Small Solar-System Bodies
There are thousands of known asteroids and comets and undoubtedly many more unknown ones. Most asteroids orbit between Mars and Jupiter. A few (e.g. 2060 Chiron) are farther out. There are also some asteroids whose orbits carry them closer to the Sun than the Earth (Aten, Icarus, Hephaistos). Most comets have highly elliptical orbits which spend most of their time in the outer reaches of the solar system with only brief passages close to the Sun. And there is a large and important class of Trans-Neptunian Objects or Kuiper Belt Objects (including Pluto) that orbit (mostly) beyond Neptune.
The distinction between comets and asteroids is somewhat controversial. The main distinction seems to be that comets have more volatiles and more elliptical orbits. But there are interesting ambiguous cases such as 2060 Chiron (aka 95 P/Chiron) and 3200 Phaethon which seem to share some aspects of both categories.
Asteroids are sometimes also referred to as minor planets or planetoids (not to be confused with "lesser planets" which refers to Mercury and Pluto). Some of the largest asteroids and Kuiper Belt objects may be classified as dwarf planets. Very small rocks orbiting the Sun are sometimes called meteoroids to distinguish them from the larger asteroids. When such a body enters the Earth's atmosphere it is heated to incandescence and the visible streak in the sky is known as a meteor. If a piece of it survives to reach the Earth's surface it is known as a meteorite.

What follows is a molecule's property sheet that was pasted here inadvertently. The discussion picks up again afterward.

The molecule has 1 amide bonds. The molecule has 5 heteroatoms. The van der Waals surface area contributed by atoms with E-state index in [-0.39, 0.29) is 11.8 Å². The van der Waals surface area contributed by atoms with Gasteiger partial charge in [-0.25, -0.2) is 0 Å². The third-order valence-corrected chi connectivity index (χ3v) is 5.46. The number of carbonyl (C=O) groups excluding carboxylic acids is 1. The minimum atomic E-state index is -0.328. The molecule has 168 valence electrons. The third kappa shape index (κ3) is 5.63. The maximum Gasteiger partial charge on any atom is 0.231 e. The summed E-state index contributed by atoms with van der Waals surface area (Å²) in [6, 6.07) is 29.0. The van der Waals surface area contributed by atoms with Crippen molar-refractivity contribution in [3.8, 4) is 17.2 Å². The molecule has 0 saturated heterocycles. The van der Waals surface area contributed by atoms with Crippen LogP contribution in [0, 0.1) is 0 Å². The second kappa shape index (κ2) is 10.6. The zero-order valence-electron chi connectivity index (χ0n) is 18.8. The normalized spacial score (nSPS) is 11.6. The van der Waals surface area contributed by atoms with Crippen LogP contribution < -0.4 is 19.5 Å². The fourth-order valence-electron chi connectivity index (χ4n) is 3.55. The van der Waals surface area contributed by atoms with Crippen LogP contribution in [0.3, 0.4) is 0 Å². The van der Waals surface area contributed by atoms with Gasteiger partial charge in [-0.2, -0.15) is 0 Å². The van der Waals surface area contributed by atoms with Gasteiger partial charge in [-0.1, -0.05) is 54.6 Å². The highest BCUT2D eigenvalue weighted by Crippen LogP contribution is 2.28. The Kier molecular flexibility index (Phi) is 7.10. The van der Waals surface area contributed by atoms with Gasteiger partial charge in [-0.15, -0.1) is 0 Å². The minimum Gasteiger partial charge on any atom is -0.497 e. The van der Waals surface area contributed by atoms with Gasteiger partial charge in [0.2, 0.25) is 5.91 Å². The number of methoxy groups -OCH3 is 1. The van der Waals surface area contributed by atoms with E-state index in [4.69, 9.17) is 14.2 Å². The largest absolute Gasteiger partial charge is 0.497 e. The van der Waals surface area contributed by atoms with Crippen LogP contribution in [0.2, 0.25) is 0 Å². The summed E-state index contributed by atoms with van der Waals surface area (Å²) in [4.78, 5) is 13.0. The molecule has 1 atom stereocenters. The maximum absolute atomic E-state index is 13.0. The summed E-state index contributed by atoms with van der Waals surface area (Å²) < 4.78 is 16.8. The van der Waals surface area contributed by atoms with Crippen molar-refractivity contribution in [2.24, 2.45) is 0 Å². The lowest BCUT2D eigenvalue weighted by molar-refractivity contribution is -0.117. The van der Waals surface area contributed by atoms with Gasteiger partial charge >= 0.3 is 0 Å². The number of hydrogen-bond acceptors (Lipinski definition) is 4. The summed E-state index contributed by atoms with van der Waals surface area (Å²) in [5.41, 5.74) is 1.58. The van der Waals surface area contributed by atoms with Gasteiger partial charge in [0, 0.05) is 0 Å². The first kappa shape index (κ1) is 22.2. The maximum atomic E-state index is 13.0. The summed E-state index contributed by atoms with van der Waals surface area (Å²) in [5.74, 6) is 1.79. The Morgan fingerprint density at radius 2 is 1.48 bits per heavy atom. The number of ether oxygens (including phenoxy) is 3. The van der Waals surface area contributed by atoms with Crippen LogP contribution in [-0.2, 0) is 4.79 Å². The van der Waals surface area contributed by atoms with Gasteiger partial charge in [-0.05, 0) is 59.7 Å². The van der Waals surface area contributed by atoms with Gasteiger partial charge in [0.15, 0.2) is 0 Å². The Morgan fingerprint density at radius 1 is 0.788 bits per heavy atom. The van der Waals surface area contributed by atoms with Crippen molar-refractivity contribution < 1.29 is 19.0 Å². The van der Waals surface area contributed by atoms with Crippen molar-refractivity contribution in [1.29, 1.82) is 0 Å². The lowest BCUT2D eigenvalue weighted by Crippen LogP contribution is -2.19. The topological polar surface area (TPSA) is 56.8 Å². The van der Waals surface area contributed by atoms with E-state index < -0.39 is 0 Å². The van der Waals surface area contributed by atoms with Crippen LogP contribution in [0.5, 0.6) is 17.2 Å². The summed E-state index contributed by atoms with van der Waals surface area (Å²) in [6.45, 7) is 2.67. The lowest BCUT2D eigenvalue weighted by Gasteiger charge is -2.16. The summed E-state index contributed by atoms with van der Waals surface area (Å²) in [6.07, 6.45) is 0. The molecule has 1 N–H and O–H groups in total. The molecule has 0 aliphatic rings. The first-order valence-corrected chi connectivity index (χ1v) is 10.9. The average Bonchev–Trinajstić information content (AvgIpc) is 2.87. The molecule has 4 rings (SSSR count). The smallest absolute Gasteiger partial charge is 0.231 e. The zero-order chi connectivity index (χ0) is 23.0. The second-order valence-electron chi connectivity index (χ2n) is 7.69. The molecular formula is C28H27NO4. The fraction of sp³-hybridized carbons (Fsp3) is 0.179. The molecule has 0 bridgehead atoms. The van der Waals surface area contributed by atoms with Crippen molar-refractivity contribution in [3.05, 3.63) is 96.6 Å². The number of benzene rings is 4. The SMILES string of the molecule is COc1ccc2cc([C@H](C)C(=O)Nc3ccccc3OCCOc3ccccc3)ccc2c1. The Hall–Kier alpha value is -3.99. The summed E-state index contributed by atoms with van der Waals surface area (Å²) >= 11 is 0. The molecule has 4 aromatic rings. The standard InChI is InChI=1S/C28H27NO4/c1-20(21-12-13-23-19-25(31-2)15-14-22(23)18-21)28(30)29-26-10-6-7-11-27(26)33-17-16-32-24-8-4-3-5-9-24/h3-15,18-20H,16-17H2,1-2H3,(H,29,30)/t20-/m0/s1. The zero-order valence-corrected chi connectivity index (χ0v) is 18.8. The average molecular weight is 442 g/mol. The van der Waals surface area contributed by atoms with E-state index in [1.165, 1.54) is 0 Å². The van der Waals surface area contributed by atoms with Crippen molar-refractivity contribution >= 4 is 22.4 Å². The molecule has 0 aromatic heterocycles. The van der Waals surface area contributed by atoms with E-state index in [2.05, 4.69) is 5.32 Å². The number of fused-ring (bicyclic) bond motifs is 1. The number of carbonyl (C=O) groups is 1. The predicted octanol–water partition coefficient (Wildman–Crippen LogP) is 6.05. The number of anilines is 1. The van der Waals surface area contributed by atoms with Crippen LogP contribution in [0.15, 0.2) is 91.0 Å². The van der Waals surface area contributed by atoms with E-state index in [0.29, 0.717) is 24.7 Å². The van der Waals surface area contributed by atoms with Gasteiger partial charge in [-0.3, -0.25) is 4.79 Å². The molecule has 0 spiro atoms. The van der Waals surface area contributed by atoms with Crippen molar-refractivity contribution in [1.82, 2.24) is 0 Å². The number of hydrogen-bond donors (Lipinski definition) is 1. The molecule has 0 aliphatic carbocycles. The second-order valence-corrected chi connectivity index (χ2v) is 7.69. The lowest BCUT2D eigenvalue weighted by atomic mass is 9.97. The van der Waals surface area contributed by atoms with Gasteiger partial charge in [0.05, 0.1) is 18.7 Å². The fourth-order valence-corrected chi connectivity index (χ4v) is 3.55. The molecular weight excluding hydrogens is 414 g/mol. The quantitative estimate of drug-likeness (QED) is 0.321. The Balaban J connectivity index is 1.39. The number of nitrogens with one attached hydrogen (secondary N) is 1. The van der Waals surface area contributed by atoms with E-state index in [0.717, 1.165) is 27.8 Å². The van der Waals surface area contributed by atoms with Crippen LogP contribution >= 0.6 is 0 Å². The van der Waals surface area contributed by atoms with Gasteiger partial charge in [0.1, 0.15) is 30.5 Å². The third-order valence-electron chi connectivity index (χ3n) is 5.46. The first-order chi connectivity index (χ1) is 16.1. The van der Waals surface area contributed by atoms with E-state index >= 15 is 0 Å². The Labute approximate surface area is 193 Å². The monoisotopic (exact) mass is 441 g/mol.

Millions of meteors bright enough to see strike the Earth every day (amounting to hundreds of tons of material). All but a tiny fraction burn up in the atmosphere before reaching the ground. The few that don't are our major source of physical information about the rest of the solar system.
Finally, the space between the planets is not empty at all. It contains a great deal of microscopic dust and gas as well as radiation and magnetic fields.
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